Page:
Artists showcase work around value, sustainability

Although the fall foliage has subsided and deciduous trees lay bare, colorful artwork is abundant in the Triboro Ecodistrict this winter season.

December 20, 2023

Although the fall foliage has subsided and deciduous trees lay bare, colorful artwork is abundant in the Triboro Ecodistrict this winter season.

Now through December 23, Ketchup City Creative in Sharpsburg is showcasing new works by Brent Pheto, Tara Murphy, and Grant Catton that tackle our collective social understanding of the notion of “value” during Un / Precious. The exhibit asks viewers to reflect on questions like: How do we assign value? What does it mean to value ourselves?

Flyer for an art show at Ketchup City Creative in Sharpsburg called Un / Precious.

At Etna’s EcoPark, you’ll find artist Sarah Cohen’s permanent glass mosaic fish sculptures that pay tributary to the native walleye fish found in our region's waterways. Over the course of a year, Cohen held four workshops with the Etna community and Shaler Area High School Students to collaborate on the design.

“Coming together as a group to make something has its challenges, but it also has its rewards. For me as an artist, I have learned to let go - which is a very important skill to learn in life. Others learn that as well through the workshops when many hands are working on the same piece.”

“The project that we create together won’t be ‘perfect’ so it teaches you to have patience and understanding. The finished product isn’t exactly what I would have done or how someone else thinks it should be, but that’s what makes it special. It could only be this exact way because we made it together, and that’s a statement about people and about community,” Cohen said during a conversation with Megan Tuñón, executive director of Etna Community Organization.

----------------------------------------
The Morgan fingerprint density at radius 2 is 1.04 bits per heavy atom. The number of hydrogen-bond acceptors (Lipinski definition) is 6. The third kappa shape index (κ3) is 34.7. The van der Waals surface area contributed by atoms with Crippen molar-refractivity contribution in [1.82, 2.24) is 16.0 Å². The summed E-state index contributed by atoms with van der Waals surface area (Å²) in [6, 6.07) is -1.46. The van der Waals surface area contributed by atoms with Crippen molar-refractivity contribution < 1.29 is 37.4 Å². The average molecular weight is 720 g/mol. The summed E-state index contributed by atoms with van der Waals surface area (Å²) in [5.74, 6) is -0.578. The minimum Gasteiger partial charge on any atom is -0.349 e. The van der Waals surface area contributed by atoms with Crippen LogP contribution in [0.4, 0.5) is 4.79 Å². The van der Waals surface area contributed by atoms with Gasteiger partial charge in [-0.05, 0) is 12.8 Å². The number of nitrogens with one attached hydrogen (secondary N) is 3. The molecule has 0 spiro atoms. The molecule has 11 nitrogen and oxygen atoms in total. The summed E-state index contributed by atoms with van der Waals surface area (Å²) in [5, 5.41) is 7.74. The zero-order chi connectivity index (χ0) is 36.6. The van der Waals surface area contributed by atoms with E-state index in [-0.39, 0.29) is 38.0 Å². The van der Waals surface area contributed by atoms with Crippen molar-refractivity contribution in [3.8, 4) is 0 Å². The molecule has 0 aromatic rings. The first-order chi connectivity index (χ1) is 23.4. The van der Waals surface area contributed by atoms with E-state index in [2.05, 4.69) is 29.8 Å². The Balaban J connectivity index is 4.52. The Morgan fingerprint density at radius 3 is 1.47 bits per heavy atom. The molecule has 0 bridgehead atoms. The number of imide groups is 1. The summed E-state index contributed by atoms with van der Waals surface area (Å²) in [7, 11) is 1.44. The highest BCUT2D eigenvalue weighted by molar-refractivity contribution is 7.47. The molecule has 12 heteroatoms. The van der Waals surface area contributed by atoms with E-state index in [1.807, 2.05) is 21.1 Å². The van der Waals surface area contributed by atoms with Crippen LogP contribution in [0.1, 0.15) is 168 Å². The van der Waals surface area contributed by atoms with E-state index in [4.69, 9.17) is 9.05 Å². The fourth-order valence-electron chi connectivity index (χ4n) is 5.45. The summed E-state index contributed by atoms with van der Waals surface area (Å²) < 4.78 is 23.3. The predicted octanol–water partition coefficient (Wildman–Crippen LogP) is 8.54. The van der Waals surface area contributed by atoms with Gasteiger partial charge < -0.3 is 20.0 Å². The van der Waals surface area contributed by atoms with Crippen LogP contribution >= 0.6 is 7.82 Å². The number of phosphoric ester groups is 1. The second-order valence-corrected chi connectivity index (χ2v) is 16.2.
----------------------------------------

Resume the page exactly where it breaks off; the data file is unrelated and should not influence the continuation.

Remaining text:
Glass mosaic fish art work at Etna EcoPark.

The mosaics also represent Etna’s commitment to protect the Pine Creek Watershed and Allegheny River through the rain garden that is Etna EcoPark, which sits at one of the lowest points in the borough’s floodplain.

Continuing to use art as a medium to draw attention towards the importance of environmental advocacy, The Maple Leaf in Millvale held the Triboro Ecodistrict 2023 Climate Futures Exhibition in November, which showcased artists' insights into the state and future of our collective ecology.

Lewis Pell had six of his pieces on display during the exhibition. He is a self-taught artist with a bachelor’s degree in environmental studies and a master’s degree in sustainability. It was through his studies around ecology and resource management that he became acquainted with the Triboro Ecodistrict.

“I feel like this exhibit specifically was a great experience for me, because I could showcase some of the work that I’ve been doing to bring attention to these larger discussions around climate change and Co2 emissions,” Pell said.

A painting titled Meadow Science by artist Lewis Pell, which was part of the Triboro Ecodistrict 2023Climate Future Exhibition.

One of his pieces called “Meadow Science” visually represented the important role that meadows play as a diverse habitat for flora, fauna, and carbon sequestration.

Shaler Area High School sustainability students also had a project on display titled ‘Peacing’ Together Our Planet - Our Worldly Matters Mosaic.

Shaler Area High School sustainability class created artwork for the Triboro Ecodistrict 2023 Climate Futures Exhibition.

“I think a big part of that show was the diversity of the art itself and it was really well put together. The overall message carried through the exhibit,” Pell said.

If you’d like to see more work by Pell, you can follow him on Instagram at @pelllewis. If you’re interested in his work, email